Category Archives: The profession of science

In which I drift

Today as I walked to the lab from Belsize Park underground station, fallen cobnuts crunched under my shoes, and an obstacle course of shiny brown conkers scattered free from their deflated prickly cases. In the spent edges of Storm Helene, … Continue reading

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In which a new Doctor is born

No, not that Doctor. (Besides, I’m not sure any graduate student would care to regenerate and repeat the experience for all eternity!) My first PhD candidate, Harry Horsley, recently had his viva. Here he is, about an hour before the … Continue reading

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In which life slips past

Time is passing. My baby son has somehow turned four years old, and a very significant birthday approaches in a month’s time for me as well. The seasons are changing. We’ve stopped watering the withered tomato vines, seen the last … Continue reading

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In which we are snapped

Current Team Wee-Wee: Jane, Johannes, Dhan, Harry, Monika, Me, Kristina I’ve been meaning to make a lab website for a long time now, but you know how it is: ten million other things intrude, higher priority items forever bumping lower … Continue reading

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In which I hire

A colleague I respect very highly once likened academic careers to a rocket launch: once you hit escape velocity, you’re safely in orbit. Problem is, achieving this state as a post-doc or untenured faculty is becoming increasingly difficult. Hundreds of … Continue reading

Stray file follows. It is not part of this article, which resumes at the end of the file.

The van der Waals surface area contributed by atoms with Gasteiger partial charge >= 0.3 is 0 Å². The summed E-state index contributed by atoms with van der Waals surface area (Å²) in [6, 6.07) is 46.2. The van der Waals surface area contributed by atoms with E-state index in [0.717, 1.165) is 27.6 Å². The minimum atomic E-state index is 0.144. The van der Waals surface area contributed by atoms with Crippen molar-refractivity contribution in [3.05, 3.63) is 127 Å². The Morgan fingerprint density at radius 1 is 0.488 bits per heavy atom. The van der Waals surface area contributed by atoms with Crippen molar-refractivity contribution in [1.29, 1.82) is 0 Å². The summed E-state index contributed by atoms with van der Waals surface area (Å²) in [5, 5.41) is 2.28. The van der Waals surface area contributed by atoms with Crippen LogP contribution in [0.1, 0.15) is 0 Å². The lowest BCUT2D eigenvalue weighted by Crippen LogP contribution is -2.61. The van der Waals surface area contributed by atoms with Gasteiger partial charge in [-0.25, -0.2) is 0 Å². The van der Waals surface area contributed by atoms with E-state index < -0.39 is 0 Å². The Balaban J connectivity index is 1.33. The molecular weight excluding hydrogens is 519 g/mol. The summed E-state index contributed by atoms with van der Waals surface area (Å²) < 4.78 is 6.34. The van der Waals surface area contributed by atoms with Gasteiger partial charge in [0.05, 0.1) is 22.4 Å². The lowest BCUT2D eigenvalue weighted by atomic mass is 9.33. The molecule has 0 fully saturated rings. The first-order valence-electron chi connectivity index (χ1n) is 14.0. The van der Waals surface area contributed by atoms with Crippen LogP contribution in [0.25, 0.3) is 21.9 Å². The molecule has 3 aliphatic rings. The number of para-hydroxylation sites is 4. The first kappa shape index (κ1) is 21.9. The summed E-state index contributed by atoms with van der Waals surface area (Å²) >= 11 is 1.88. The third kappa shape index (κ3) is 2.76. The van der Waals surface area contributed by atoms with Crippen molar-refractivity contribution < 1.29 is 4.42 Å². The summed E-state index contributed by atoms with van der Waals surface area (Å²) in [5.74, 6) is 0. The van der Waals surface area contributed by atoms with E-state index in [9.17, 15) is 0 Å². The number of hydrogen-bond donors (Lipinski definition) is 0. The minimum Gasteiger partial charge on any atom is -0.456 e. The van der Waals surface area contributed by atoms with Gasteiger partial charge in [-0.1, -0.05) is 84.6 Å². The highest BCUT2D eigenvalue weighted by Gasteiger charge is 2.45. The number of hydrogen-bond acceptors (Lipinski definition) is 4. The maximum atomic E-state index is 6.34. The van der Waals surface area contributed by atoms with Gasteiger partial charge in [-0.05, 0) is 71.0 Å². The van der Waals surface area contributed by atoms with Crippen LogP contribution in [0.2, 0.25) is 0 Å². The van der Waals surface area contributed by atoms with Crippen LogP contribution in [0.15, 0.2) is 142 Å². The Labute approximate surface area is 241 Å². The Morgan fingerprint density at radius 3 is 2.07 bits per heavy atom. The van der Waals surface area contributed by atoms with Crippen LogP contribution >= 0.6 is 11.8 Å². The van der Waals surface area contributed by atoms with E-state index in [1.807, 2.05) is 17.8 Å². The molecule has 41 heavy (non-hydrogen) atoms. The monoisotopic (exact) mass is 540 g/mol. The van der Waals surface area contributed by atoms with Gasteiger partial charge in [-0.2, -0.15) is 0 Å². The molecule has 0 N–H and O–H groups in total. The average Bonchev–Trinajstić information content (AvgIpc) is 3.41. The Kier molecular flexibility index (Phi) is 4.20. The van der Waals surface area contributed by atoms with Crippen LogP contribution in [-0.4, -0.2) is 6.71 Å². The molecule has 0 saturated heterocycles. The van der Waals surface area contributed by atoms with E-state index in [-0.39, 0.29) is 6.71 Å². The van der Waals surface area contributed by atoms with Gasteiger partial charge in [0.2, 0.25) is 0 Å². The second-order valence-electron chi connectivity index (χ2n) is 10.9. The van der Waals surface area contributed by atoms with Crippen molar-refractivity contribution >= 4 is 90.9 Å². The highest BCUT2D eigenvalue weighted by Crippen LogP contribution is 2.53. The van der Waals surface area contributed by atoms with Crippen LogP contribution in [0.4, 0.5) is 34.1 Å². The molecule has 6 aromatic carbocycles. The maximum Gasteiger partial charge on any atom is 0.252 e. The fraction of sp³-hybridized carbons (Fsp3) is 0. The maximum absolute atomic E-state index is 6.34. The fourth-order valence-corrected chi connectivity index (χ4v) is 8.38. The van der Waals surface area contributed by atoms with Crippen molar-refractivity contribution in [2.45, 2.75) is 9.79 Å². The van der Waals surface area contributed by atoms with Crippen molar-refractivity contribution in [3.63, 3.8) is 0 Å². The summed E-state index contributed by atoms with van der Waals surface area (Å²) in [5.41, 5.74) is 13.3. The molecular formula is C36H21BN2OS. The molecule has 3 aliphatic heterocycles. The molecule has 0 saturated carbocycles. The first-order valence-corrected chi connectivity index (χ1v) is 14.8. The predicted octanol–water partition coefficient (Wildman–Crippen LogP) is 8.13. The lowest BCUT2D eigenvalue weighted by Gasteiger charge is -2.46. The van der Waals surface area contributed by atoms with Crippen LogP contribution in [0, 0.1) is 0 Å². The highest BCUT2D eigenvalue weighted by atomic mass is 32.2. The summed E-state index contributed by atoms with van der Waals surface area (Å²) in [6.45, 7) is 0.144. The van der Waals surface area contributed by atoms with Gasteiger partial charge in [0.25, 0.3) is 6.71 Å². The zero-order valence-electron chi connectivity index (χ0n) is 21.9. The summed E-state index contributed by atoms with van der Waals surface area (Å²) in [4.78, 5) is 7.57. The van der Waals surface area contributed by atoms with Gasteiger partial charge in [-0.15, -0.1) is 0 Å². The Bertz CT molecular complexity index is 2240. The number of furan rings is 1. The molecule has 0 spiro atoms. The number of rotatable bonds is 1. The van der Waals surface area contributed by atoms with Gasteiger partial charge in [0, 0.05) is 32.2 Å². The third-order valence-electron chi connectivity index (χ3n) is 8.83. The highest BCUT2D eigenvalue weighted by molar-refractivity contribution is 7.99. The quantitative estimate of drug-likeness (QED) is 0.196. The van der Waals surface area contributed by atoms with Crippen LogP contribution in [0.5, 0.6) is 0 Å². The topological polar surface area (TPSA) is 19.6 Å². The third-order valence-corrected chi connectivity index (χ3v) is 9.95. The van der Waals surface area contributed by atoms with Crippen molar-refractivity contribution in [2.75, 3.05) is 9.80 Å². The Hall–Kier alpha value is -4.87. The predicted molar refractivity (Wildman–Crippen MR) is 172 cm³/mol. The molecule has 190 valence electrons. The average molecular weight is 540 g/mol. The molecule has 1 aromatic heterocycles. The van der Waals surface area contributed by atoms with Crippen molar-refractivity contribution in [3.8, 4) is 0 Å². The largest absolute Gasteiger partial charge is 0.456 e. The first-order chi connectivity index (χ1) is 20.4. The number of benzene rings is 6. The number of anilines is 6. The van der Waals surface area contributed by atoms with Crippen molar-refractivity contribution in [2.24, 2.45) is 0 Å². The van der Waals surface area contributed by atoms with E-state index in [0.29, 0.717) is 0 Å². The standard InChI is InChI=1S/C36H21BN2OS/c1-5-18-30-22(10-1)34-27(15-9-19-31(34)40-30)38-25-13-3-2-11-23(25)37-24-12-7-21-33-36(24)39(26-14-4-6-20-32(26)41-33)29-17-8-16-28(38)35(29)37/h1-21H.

Posted in Academia, Careers, Recruitment, Research, The profession of science | 1 Comment

In which we ride the imposter rollercoaster – again

We often think of our personalities and tendencies as being immutable, fixed, typical. But the older I get, the better I know myself. And what I know is that I’m often no more in control of my perceptions of self … Continue reading

Posted in Careers, Research, Staring into the abyss, Teaching, The profession of science | 5 Comments

In which I make myself useful

Two centrifuge buckets, both alike in dignity? It’s a truth universally acknowledged that an ageing group leader is, by definition, out of touch when it comes to the lab. After all, we spend most of our time writing grants and … Continue reading

Posted in Kit, Research, Silliness, The profession of science | 2 Comments

In which horizons expand

Every career probably has a tipping point. Twenty-seven years after embarking on my PhD, a period riddled with false starts, uncertainties, twists and turns, I sense the shifting of weight beneath me and momentum gathering as I start to swing … Continue reading

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In which I am cloistered

I’ve had to do a lot of working from home these past two weeks, as our Athena SWAN submission reaches its final denouement. (Let’s pause to appreciate the image of “Athena SWAN” as a reassuringly corpulent opera singer with Viking … Continue reading

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In which the calm cowers before the storm

Can you hear it? Yes, that’s the sound of a distinct lack of undergraduates knocking around the place. Even the summer lab students have departed, off for a few weeks of R&R or debauchery before the grind kicks back in … Continue reading

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